How to Kill a Mockingbird
And Other Family Observations
The autumn I was 12, my big brother, Emmanuel, invented a name for our neighbor across the street: Boo Radley.
The man’s name was actually Doug. Although in his late thirties, he still lived with his mother. Doug had narrow eyes and a strange, perpetual smile. When he walked, his palms faced backward instead of toward his body, and he rarely moved his arms.
We had been his neighbors for about a year before Emmanuel’s uncalled-for christening. We had moved to Clovis the previous May, from a small house in Fresno, about three miles away.
I had heard, little by little, stories about Doug. He had spent some time either in a mental health facility or in prison. Other, more disturbing details about his earlier years might or might not have been true. His dark eyes seemed to be watching from his front porch whenever I ventured outside.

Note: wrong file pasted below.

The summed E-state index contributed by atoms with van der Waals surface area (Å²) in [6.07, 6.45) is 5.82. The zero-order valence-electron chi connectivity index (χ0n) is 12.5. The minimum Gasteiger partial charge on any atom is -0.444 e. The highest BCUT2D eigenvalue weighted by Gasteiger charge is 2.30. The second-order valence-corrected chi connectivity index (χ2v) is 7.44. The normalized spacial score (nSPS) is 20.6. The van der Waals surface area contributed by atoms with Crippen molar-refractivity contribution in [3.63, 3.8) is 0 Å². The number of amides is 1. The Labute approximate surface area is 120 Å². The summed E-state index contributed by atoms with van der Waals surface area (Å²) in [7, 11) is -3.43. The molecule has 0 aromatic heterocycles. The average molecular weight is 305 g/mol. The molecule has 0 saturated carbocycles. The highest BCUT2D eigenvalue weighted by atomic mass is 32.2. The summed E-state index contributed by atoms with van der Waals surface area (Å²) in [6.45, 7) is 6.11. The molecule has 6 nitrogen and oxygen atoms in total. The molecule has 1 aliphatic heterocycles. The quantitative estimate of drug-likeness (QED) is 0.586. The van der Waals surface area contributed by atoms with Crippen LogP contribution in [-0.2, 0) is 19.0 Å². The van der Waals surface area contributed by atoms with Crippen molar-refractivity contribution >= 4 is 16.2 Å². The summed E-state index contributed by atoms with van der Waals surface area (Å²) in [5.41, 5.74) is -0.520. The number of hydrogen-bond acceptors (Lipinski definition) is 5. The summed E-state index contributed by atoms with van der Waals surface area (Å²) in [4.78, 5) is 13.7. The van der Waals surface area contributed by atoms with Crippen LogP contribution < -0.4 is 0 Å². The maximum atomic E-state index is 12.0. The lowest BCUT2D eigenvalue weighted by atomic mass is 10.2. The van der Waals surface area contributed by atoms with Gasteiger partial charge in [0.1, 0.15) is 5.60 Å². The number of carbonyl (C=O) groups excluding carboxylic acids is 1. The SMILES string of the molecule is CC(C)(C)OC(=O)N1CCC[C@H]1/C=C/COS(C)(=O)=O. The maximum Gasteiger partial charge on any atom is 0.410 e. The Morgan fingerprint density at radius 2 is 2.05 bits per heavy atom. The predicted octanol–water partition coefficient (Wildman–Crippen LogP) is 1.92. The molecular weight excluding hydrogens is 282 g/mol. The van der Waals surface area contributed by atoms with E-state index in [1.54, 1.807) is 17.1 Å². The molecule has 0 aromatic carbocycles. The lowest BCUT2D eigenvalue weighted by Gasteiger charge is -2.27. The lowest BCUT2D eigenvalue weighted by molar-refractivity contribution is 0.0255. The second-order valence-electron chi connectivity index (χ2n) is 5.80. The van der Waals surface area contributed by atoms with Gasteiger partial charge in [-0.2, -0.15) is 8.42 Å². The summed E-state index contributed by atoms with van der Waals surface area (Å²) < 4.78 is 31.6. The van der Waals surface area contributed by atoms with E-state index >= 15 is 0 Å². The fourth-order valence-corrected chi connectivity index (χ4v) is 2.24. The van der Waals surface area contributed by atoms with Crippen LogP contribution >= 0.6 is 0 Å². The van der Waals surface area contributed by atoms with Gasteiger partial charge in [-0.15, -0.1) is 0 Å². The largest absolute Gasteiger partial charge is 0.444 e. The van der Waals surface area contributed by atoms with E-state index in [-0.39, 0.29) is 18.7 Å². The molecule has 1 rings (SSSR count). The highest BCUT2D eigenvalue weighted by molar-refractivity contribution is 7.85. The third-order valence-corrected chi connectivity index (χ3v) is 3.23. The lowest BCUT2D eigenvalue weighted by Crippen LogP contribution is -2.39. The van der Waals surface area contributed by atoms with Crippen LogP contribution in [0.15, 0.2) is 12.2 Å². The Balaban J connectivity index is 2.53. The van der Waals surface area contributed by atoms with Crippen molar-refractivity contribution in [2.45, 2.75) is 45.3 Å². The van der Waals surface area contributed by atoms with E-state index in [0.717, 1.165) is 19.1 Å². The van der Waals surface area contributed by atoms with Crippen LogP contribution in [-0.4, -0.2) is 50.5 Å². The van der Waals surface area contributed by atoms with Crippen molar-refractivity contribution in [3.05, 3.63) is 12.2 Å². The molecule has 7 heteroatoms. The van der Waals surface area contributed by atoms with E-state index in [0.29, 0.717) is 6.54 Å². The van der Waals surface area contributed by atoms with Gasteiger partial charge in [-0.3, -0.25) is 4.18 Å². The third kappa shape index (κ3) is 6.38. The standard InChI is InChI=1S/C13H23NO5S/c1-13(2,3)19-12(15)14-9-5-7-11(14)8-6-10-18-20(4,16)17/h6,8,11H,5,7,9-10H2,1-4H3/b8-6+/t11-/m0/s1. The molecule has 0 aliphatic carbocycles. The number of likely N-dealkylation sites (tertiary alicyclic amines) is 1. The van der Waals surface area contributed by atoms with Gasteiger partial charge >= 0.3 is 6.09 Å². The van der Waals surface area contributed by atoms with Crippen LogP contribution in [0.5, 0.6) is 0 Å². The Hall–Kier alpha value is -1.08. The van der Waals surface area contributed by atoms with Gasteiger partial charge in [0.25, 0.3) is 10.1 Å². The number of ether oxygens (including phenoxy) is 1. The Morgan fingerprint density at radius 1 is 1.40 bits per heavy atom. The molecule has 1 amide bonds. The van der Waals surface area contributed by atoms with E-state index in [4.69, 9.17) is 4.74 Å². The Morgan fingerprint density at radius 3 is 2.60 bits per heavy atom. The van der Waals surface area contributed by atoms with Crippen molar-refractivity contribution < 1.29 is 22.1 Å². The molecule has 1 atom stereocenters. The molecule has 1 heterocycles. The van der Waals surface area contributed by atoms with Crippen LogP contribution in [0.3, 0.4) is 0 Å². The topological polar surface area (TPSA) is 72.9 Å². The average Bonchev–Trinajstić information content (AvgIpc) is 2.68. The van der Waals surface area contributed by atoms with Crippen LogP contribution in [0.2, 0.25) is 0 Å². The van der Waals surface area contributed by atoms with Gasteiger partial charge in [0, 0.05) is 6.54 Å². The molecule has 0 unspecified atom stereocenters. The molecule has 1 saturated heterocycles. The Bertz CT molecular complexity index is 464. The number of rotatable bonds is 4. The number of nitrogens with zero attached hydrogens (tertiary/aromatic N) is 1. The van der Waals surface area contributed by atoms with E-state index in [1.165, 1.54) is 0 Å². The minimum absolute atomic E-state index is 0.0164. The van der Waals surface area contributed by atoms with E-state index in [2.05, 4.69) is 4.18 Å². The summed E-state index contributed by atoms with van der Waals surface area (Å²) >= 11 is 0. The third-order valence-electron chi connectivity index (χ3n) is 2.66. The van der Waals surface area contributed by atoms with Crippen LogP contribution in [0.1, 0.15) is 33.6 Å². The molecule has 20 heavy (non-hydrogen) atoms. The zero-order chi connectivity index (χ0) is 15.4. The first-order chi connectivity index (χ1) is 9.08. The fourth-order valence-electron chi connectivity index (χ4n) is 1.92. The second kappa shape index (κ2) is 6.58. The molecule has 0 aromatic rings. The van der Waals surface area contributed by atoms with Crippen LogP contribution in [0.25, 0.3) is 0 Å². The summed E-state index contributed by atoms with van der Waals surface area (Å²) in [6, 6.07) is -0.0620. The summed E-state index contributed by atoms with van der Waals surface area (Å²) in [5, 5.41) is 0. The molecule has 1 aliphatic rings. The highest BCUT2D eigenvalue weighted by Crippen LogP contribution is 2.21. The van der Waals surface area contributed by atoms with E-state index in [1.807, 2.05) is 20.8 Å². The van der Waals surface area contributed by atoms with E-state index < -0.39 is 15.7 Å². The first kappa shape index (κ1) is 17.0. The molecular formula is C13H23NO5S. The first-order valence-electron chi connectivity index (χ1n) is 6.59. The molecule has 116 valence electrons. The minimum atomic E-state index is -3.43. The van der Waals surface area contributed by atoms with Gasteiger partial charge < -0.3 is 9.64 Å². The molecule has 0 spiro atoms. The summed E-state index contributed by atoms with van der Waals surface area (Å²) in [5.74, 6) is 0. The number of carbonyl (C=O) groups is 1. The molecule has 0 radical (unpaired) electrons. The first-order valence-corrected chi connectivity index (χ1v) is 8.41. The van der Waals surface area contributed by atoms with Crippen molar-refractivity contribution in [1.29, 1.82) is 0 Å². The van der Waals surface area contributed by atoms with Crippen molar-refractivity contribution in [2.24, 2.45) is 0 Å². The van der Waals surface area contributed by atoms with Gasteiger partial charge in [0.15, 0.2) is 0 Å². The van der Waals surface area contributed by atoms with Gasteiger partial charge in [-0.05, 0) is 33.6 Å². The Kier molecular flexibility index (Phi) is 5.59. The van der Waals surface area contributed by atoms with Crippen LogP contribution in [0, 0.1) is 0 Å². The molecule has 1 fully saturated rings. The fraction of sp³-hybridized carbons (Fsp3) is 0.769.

When Emmanuel first referred to Doug as Boo Radley, our mom made a mock-stern face although her eyes betrayed hidden laughter at my brother’s wit. She told Emmanuel he shouldn’t use that name again.
Of course, that intrigued me. “Who’s Boo Radley?” I asked.
My brother walked away. I asked my mom the question again.
“A character in a book.”
Of course, I had to know the name of the book.
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